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To what extent do unique parts influence recognition across changes in viewpoint?

MPG-Autoren
http://pubman.mpdl.mpg.de/cone/persons/resource/persons84981

Tarr,  MJ
Max Planck Institute for Biological Cybernetics, Max Planck Society;

http://pubman.mpdl.mpg.de/cone/persons/resource/persons83839

Bülthoff,  HH
Department Human Perception, Cognition and Action, Max Planck Institute for Biological Cybernetics, Max Planck Society;

http://pubman.mpdl.mpg.de/cone/persons/resource/persons83815

Blanz,  V
Department Human Perception, Cognition and Action, Max Planck Institute for Biological Cybernetics, Max Planck Society;

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Zitation

Tarr, M., Bülthoff, H., Zabinski, M., & Blanz, V. (1997). To what extent do unique parts influence recognition across changes in viewpoint? Psychological Science, 8(4), 282-282. doi:10.1111/j.1467-9280.1997.tb00439.x.


Zitierlink: http://hdl.handle.net/11858/00-001M-0000-0013-EA08-3
Zusammenfassung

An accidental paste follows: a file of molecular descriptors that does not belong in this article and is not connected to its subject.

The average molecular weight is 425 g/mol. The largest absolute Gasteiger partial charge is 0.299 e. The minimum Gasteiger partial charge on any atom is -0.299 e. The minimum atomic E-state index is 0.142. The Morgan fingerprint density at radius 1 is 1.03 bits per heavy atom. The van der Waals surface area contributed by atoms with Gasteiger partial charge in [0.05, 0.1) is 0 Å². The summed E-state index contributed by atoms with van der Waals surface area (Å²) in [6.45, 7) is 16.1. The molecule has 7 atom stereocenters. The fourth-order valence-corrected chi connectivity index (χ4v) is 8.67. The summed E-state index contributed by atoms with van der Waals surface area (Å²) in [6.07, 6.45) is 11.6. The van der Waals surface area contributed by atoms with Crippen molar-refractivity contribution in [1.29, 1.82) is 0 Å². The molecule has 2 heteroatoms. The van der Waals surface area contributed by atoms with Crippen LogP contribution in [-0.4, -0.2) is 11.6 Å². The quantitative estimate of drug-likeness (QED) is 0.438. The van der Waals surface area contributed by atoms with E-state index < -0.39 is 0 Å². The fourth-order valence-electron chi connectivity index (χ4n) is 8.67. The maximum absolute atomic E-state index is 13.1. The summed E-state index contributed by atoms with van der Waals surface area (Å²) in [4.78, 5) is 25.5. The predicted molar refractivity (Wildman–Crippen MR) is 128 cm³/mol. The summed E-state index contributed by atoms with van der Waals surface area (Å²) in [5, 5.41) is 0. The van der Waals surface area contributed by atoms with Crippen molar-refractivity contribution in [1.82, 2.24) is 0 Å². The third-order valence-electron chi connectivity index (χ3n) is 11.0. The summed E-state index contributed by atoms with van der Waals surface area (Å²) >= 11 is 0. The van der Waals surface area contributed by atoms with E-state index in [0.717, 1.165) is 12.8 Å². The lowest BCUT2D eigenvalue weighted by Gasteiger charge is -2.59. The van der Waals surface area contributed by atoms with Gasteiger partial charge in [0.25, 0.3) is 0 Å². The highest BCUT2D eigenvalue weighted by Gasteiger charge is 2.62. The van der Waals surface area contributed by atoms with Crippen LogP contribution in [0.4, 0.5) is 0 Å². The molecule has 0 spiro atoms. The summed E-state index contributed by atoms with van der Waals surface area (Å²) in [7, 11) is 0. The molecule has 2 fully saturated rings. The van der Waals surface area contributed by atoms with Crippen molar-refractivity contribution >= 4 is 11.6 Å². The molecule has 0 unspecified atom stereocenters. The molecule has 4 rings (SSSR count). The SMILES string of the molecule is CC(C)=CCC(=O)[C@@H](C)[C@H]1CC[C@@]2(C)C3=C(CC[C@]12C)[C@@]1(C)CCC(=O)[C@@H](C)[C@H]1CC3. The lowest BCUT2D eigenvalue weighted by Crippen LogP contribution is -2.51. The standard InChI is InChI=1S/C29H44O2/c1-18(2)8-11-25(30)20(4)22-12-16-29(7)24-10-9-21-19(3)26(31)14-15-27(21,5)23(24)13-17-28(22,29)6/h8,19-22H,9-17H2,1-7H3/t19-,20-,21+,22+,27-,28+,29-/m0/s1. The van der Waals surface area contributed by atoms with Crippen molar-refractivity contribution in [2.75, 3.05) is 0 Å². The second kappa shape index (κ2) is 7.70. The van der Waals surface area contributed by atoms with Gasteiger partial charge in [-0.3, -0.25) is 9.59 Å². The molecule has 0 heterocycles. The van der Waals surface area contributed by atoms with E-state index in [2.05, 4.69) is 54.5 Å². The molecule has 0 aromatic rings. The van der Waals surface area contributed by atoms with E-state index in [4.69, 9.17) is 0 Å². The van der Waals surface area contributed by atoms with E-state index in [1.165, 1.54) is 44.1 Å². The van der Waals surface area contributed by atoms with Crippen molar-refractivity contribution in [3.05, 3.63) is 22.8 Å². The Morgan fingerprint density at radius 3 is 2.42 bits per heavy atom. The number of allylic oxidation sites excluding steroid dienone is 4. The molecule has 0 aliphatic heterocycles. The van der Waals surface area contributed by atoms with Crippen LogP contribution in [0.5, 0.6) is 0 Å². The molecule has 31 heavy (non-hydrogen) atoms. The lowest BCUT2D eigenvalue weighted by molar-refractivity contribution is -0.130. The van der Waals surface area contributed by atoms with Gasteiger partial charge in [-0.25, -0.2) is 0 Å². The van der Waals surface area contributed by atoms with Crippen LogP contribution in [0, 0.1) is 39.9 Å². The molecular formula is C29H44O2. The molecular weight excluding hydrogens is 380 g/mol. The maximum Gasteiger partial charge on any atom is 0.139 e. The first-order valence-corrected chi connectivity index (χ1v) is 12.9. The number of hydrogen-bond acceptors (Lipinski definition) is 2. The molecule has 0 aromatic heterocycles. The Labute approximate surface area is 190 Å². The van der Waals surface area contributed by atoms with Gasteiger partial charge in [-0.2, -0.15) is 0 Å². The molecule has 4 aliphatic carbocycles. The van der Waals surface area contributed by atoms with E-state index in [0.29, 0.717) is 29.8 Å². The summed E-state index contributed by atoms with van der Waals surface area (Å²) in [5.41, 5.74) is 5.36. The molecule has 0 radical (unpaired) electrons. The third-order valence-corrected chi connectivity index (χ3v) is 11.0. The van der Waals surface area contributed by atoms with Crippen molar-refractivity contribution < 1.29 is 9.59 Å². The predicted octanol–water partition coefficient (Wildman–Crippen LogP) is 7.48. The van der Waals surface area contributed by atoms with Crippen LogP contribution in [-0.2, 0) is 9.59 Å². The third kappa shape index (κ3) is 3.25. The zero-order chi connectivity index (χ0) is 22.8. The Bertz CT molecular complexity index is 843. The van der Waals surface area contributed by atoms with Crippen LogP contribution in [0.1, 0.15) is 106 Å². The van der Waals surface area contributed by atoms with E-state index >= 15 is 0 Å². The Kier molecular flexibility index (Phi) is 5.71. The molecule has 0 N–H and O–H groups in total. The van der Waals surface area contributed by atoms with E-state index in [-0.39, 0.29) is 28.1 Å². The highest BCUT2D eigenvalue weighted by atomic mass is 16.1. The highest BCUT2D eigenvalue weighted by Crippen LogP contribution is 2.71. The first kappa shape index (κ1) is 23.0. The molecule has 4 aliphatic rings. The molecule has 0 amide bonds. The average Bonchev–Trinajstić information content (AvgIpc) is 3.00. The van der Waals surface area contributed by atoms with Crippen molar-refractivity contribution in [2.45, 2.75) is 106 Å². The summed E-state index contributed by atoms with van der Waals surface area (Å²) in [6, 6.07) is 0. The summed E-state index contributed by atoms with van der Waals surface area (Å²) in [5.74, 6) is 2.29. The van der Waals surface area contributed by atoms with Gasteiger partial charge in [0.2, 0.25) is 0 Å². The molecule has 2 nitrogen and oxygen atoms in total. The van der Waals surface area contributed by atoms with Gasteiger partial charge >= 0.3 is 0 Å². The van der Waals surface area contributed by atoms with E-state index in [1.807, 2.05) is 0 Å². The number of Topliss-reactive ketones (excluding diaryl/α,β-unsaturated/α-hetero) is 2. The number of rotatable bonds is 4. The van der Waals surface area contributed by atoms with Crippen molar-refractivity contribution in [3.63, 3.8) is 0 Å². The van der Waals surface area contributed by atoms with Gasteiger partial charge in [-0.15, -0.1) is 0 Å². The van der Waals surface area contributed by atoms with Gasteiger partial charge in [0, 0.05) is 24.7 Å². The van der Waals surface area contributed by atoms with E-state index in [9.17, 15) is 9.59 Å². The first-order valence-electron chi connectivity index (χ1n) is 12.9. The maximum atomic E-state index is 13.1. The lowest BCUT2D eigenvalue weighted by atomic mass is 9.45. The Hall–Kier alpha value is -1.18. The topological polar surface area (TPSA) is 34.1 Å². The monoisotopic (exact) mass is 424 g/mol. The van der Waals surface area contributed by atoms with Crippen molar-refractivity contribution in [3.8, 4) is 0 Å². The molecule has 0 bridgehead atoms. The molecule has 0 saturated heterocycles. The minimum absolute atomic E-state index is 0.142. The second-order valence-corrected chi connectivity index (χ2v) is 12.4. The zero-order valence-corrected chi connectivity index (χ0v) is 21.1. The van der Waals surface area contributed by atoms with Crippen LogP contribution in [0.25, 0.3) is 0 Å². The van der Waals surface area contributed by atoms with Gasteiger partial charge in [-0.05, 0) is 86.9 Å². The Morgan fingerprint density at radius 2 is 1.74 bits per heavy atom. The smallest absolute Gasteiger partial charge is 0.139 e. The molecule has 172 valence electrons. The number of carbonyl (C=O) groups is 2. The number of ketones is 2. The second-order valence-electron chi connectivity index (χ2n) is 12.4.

We investigated how varying the number of unique parts within an object influences recognition across changes in viewpoint The stimuli were shaded objects composed of five three-dimensional volumes linked end to end with varying connection angles Of the five volumes, zero, one, three, or five were qualitatively distinct (e g, brick vs cone), the rest being tubes Sequential-matching and naming tasks were used to assess the recognition of these stimuli over rotations in depth Three major results stand out First, regardless of the number of distinct parts, there was increasingly poorer recognition performance with increasing change in viewpoint Second, the impact of viewpoint change for objects with one unique part was less than that for the other objects Third, additional parts beyond a single unique part produced strong viewpoint dependency comparable to that obtained for objects with no distinct parts Thus, visual recognition may be explained by a view-based theory in which viewpoint-specific representations encode both quantitative and qualitative features.